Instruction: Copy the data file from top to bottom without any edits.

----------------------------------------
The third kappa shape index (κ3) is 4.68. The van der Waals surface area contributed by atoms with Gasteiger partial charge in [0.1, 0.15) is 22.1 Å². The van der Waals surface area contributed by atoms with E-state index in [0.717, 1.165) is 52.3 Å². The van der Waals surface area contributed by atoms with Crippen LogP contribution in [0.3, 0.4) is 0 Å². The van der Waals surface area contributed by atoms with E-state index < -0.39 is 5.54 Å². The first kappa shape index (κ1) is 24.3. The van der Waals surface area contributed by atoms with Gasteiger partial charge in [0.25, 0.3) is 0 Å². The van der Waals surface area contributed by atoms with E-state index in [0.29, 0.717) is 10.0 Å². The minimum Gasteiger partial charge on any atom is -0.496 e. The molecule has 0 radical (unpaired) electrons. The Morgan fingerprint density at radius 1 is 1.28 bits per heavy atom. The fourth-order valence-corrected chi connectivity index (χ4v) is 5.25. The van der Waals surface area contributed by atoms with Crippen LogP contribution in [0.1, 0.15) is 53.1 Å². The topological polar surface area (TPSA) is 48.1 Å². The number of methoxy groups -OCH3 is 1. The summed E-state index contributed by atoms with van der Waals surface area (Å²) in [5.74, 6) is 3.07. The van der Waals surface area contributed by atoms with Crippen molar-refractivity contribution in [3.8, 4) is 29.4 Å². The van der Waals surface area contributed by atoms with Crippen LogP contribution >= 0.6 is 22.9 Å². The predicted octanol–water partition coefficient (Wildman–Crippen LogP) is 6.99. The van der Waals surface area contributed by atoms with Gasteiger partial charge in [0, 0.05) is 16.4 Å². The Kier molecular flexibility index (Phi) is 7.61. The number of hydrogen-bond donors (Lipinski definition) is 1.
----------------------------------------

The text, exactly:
The third kappa shape index (κ3) is 4.68. The van der Waals surface area contributed by atoms with Gasteiger partial charge in [0.1, 0.15) is 22.1 Å². The van der Waals surface area contributed by atoms with E-state index in [0.717, 1.165) is 52.3 Å². The van der Waals surface area contributed by atoms with Crippen LogP contribution in [0.3, 0.4) is 0 Å². The van der Waals surface area contributed by atoms with E-state index < -0.39 is 5.54 Å². The first kappa shape index (κ1) is 24.3. The van der Waals surface area contributed by atoms with Gasteiger partial charge in [0.25, 0.3) is 0 Å². The van der Waals surface area contributed by atoms with E-state index in [0.29, 0.717) is 10.0 Å². The minimum Gasteiger partial charge on any atom is -0.496 e. The molecule has 0 radical (unpaired) electrons. The Morgan fingerprint density at radius 1 is 1.28 bits per heavy atom. The fourth-order valence-corrected chi connectivity index (χ4v) is 5.25. The van der Waals surface area contributed by atoms with Crippen LogP contribution in [0.1, 0.15) is 53.1 Å². The topological polar surface area (TPSA) is 48.1 Å². The number of methoxy groups -OCH3 is 1. The summed E-state index contributed by atoms with van der Waals surface area (Å²) in [5.74, 6) is 3.07. The van der Waals surface area contributed by atoms with Crippen molar-refractivity contribution in [3.8, 4) is 29.4 Å². The van der Waals surface area contributed by atoms with Crippen LogP contribution >= 0.6 is 22.9 Å². The predicted octanol–water partition coefficient (Wildman–Crippen LogP) is 6.99. The van der Waals surface area contributed by atoms with Gasteiger partial charge in [0, 0.05) is 16.4 Å². The Kier molecular flexibility index (Phi) is 7.61. The number of hydrogen-bond donors (Lipinski definition) is 1.